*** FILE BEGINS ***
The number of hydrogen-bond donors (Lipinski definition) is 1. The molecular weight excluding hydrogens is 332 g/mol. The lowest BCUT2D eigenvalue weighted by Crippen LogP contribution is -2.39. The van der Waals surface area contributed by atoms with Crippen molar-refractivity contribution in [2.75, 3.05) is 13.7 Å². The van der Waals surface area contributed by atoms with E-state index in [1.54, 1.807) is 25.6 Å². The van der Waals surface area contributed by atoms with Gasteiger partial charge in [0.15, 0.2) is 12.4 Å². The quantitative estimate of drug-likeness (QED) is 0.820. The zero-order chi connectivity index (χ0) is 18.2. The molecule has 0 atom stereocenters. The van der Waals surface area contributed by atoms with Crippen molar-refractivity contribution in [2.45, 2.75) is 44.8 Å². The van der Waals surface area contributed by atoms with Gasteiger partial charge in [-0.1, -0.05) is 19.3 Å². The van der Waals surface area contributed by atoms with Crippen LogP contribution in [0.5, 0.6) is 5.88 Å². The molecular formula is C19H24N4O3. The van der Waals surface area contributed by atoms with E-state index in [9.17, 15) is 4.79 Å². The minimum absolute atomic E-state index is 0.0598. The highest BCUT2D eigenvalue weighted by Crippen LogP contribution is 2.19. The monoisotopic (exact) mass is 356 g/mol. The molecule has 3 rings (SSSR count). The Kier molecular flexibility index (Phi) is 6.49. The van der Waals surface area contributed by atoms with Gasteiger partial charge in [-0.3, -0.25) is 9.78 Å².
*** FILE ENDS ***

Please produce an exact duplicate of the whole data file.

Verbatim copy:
The number of hydrogen-bond donors (Lipinski definition) is 1. The molecular weight excluding hydrogens is 332 g/mol. The lowest BCUT2D eigenvalue weighted by Crippen LogP contribution is -2.39. The van der Waals surface area contributed by atoms with Crippen molar-refractivity contribution in [2.75, 3.05) is 13.7 Å². The van der Waals surface area contributed by atoms with E-state index in [1.54, 1.807) is 25.6 Å². The van der Waals surface area contributed by atoms with Gasteiger partial charge in [0.15, 0.2) is 12.4 Å². The quantitative estimate of drug-likeness (QED) is 0.820. The zero-order chi connectivity index (χ0) is 18.2. The molecule has 0 atom stereocenters. The van der Waals surface area contributed by atoms with Crippen molar-refractivity contribution in [2.45, 2.75) is 44.8 Å². The van der Waals surface area contributed by atoms with Gasteiger partial charge in [-0.1, -0.05) is 19.3 Å². The van der Waals surface area contributed by atoms with Crippen LogP contribution in [0.5, 0.6) is 5.88 Å². The molecular formula is C19H24N4O3. The van der Waals surface area contributed by atoms with E-state index in [9.17, 15) is 4.79 Å². The minimum absolute atomic E-state index is 0.0598. The highest BCUT2D eigenvalue weighted by Crippen LogP contribution is 2.19. The monoisotopic (exact) mass is 356 g/mol. The molecule has 3 rings (SSSR count). The Kier molecular flexibility index (Phi) is 6.49. The van der Waals surface area contributed by atoms with Gasteiger partial charge in [-0.3, -0.25) is 9.78 Å².